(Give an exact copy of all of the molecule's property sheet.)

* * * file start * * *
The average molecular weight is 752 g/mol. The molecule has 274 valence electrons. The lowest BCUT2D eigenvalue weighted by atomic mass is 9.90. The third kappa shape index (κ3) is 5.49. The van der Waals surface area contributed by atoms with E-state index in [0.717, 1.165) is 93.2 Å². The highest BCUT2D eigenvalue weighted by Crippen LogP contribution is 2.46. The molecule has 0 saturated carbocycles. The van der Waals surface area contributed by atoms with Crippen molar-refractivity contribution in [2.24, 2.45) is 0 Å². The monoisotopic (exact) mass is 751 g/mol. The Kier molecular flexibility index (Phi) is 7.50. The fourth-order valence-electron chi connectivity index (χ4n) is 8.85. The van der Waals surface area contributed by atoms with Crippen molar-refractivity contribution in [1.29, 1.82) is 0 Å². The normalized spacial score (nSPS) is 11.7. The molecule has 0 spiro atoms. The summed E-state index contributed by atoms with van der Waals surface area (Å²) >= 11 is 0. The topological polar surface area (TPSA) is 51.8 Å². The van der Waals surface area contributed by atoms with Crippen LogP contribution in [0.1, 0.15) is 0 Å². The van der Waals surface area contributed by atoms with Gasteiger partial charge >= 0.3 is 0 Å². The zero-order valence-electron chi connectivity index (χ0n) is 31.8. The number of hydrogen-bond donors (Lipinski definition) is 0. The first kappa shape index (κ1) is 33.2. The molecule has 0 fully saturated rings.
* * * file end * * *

The average molecular weight is 752 g/mol. The molecule has 274 valence electrons. The lowest BCUT2D eigenvalue weighted by atomic mass is 9.90. The third kappa shape index (κ3) is 5.49. The van der Waals surface area contributed by atoms with E-state index in [0.717, 1.165) is 93.2 Å². The highest BCUT2D eigenvalue weighted by Crippen LogP contribution is 2.46. The molecule has 0 saturated carbocycles. The van der Waals surface area contributed by atoms with Crippen molar-refractivity contribution in [2.24, 2.45) is 0 Å². The monoisotopic (exact) mass is 751 g/mol. The Kier molecular flexibility index (Phi) is 7.50. The fourth-order valence-electron chi connectivity index (χ4n) is 8.85. The van der Waals surface area contributed by atoms with Crippen molar-refractivity contribution in [1.29, 1.82) is 0 Å². The normalized spacial score (nSPS) is 11.7. The molecule has 0 spiro atoms. The summed E-state index contributed by atoms with van der Waals surface area (Å²) >= 11 is 0. The topological polar surface area (TPSA) is 51.8 Å². The van der Waals surface area contributed by atoms with Crippen LogP contribution in [0.1, 0.15) is 0 Å². The van der Waals surface area contributed by atoms with Gasteiger partial charge >= 0.3 is 0 Å². The zero-order valence-electron chi connectivity index (χ0n) is 31.8. The number of hydrogen-bond donors (Lipinski definition) is 0. The first kappa shape index (κ1) is 33.2. The molecule has 0 fully saturated rings.